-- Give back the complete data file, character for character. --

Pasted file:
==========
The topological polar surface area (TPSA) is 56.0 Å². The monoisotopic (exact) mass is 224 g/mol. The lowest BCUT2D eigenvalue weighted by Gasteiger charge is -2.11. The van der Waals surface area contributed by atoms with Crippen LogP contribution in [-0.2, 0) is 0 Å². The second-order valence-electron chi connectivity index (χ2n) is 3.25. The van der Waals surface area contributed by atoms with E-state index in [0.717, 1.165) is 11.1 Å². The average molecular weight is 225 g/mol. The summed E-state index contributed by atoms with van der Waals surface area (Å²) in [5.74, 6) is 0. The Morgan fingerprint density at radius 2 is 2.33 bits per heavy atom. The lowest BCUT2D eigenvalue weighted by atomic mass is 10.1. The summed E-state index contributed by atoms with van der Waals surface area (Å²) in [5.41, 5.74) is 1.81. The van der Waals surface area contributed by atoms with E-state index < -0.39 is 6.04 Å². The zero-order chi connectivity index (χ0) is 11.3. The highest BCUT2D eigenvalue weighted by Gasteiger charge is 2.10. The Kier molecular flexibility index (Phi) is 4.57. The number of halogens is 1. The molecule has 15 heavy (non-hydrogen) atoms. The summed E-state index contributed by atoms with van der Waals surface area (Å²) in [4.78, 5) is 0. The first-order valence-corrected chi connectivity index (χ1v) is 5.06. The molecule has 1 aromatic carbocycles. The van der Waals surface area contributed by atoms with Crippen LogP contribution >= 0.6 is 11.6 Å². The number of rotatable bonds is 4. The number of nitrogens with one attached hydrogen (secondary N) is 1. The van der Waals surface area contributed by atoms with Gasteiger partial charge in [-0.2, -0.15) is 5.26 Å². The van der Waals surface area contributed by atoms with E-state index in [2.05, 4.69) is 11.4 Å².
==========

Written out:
The topological polar surface area (TPSA) is 56.0 Å². The monoisotopic (exact) mass is 224 g/mol. The lowest BCUT2D eigenvalue weighted by Gasteiger charge is -2.11. The van der Waals surface area contributed by atoms with Crippen LogP contribution in [-0.2, 0) is 0 Å². The second-order valence-electron chi connectivity index (χ2n) is 3.25. The van der Waals surface area contributed by atoms with E-state index in [0.717, 1.165) is 11.1 Å². The average molecular weight is 225 g/mol. The summed E-state index contributed by atoms with van der Waals surface area (Å²) in [5.74, 6) is 0. The Morgan fingerprint density at radius 2 is 2.33 bits per heavy atom. The lowest BCUT2D eigenvalue weighted by atomic mass is 10.1. The summed E-state index contributed by atoms with van der Waals surface area (Å²) in [5.41, 5.74) is 1.81. The van der Waals surface area contributed by atoms with E-state index < -0.39 is 6.04 Å². The zero-order chi connectivity index (χ0) is 11.3. The highest BCUT2D eigenvalue weighted by Gasteiger charge is 2.10. The Kier molecular flexibility index (Phi) is 4.57. The number of halogens is 1. The molecule has 15 heavy (non-hydrogen) atoms. The summed E-state index contributed by atoms with van der Waals surface area (Å²) in [4.78, 5) is 0. The first-order valence-corrected chi connectivity index (χ1v) is 5.06. The molecule has 1 aromatic carbocycles. The van der Waals surface area contributed by atoms with Crippen LogP contribution >= 0.6 is 11.6 Å². The number of rotatable bonds is 4. The number of nitrogens with one attached hydrogen (secondary N) is 1. The van der Waals surface area contributed by atoms with Gasteiger partial charge in [-0.2, -0.15) is 5.26 Å². The van der Waals surface area contributed by atoms with E-state index in [2.05, 4.69) is 11.4 Å².